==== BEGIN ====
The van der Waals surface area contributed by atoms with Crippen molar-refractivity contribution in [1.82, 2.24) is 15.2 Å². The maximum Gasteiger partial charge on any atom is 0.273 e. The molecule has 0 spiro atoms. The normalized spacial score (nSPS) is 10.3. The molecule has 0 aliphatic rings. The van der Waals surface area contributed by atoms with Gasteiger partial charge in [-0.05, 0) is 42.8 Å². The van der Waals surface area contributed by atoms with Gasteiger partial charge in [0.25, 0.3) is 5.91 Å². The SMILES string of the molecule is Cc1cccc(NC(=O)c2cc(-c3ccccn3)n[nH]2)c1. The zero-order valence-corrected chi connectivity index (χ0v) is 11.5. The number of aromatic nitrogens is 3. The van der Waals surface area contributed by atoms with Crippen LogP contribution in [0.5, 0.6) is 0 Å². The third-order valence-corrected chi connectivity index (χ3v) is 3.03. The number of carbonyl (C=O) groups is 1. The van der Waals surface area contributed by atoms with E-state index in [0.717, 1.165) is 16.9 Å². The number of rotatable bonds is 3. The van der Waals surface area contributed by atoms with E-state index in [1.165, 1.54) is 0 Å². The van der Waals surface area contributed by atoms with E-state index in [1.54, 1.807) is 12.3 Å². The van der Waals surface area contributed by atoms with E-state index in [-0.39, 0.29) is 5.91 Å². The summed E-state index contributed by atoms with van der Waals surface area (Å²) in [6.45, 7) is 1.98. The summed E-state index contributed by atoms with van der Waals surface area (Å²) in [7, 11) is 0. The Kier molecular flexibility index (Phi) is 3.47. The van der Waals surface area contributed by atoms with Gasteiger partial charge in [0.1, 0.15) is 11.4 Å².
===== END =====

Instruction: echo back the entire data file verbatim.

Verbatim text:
The van der Waals surface area contributed by atoms with Crippen molar-refractivity contribution in [1.82, 2.24) is 15.2 Å². The maximum Gasteiger partial charge on any atom is 0.273 e. The molecule has 0 spiro atoms. The normalized spacial score (nSPS) is 10.3. The molecule has 0 aliphatic rings. The van der Waals surface area contributed by atoms with Gasteiger partial charge in [-0.05, 0) is 42.8 Å². The van der Waals surface area contributed by atoms with Gasteiger partial charge in [0.25, 0.3) is 5.91 Å². The SMILES string of the molecule is Cc1cccc(NC(=O)c2cc(-c3ccccn3)n[nH]2)c1. The zero-order valence-corrected chi connectivity index (χ0v) is 11.5. The number of aromatic nitrogens is 3. The van der Waals surface area contributed by atoms with Crippen LogP contribution in [0.5, 0.6) is 0 Å². The third-order valence-corrected chi connectivity index (χ3v) is 3.03. The number of carbonyl (C=O) groups is 1. The van der Waals surface area contributed by atoms with E-state index in [0.717, 1.165) is 16.9 Å². The number of rotatable bonds is 3. The van der Waals surface area contributed by atoms with E-state index in [1.165, 1.54) is 0 Å². The van der Waals surface area contributed by atoms with E-state index in [1.54, 1.807) is 12.3 Å². The van der Waals surface area contributed by atoms with E-state index in [-0.39, 0.29) is 5.91 Å². The summed E-state index contributed by atoms with van der Waals surface area (Å²) in [6.45, 7) is 1.98. The summed E-state index contributed by atoms with van der Waals surface area (Å²) in [7, 11) is 0. The Kier molecular flexibility index (Phi) is 3.47. The van der Waals surface area contributed by atoms with Gasteiger partial charge in [0.1, 0.15) is 11.4 Å².